1. Uttara, p, 122, Foot note No.3              2. Kalpasutra,p. 260

3. Utrara,XXIII, 13                                  4. Sutra Pahuda, 23.


Pratikramana only on the commitment of certain transgressions, since they have been .regarded as subtle and steady.' Fourthly, Pujyapada in the Caritra-Bhakti points out that Mahavira has preached thirteen kinds of conduct, namely, five Semites, three Guptis, and five great vows, which have not been preached by other Tirthamkaras in this elaborate way.' Fifthly, according to the Mulacara,  Rsabha and Mahavira have announced the pursuance of Chedopasthapana conduct, while others, only one vow of Samayika.3 The former may mean either thirteen types of conduct as afore-mentioned or five great vows', and the latter implies the avoidance of all sinful tendencies, summarily comprising all types of conduct'.

          MAHAVIRA AS THE ELUCIDATOR OF THE FAITH ALREADY EXISTING: From all this it follows that Mahavira has improved by clarification upon the religion of his predecessor and has not established an altogether new creed.          Professor GHATE remarks:          "By the very nature of the case, tradition has preserved only those points of Parsva's teachings which differed from the religion of Mahavira, while other common points are ignored. The few differences that are known make Mahavira de­finitely a reformer of an existing faith, and the addition of a vow, the importance of nudity and a more systematic arrangement of its philo­sophical tenets may be credited to his reforming zeal." "Thus, unlike Buddha, Mahavira was more a reformer of an existing religion and possibly of a Church than the founder of a new faith. He (Mahavira) is represented as following a well-established creed most probably that of Parsva. Equally significant is Buddha's insistence that his followers should remember well his first sermon suggestive of its novelty.          Above all the Pali canon shows that it regarded Mahavira not as a founder of a new sect, but merely as a leader of a religious community already in existence. 7"                "Apart from these reforms in ethical teaching it is difficult to ascertain what additions Mahavra made to the ontological and psychological system of his predecessor.          What he did was, in all likelihood, the codification of an unsystematic mass of beliefs into a set of rigid rules of conduct for monks and laymen.          A decided inclination towards enumeration and classification may be attributed to him."'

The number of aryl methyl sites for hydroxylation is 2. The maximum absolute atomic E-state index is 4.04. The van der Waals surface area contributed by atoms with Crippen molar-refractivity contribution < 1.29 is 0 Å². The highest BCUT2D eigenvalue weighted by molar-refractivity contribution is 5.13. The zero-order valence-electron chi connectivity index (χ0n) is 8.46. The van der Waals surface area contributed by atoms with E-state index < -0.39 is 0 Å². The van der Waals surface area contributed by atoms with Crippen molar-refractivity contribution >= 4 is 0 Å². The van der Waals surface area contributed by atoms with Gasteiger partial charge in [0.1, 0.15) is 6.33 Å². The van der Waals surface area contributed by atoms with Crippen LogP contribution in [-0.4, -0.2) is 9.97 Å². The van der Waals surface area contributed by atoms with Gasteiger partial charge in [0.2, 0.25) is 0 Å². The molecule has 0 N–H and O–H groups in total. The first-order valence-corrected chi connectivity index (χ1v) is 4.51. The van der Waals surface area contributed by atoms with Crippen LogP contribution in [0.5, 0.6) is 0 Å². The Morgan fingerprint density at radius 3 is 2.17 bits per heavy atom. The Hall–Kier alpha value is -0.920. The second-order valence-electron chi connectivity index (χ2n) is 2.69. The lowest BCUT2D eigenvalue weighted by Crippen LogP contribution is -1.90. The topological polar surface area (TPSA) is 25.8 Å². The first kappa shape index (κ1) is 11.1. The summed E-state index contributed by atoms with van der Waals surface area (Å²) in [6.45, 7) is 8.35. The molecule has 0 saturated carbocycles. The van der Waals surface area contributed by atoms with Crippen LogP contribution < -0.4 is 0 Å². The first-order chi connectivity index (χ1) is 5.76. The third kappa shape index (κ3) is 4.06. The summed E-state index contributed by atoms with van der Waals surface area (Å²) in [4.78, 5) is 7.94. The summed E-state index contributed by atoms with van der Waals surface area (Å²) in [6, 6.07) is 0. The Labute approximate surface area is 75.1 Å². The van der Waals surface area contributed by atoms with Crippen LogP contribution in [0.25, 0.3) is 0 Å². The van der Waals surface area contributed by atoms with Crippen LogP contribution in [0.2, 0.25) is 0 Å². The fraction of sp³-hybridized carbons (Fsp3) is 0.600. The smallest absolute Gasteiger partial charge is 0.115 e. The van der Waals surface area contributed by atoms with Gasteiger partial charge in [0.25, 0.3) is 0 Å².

1 Mula. 624 to 630.                   2 Caritra Bhakti, 7.

3 Mula. 533                               4 Acarasara, V. 6,7: Saarvartha, VII.1.

5 Sarvartha,  VII . 1,                  6 The Age of Imperial Unity. p. 412

7 Ibid.                                      8 The Age of Imperial Unity, p. 420.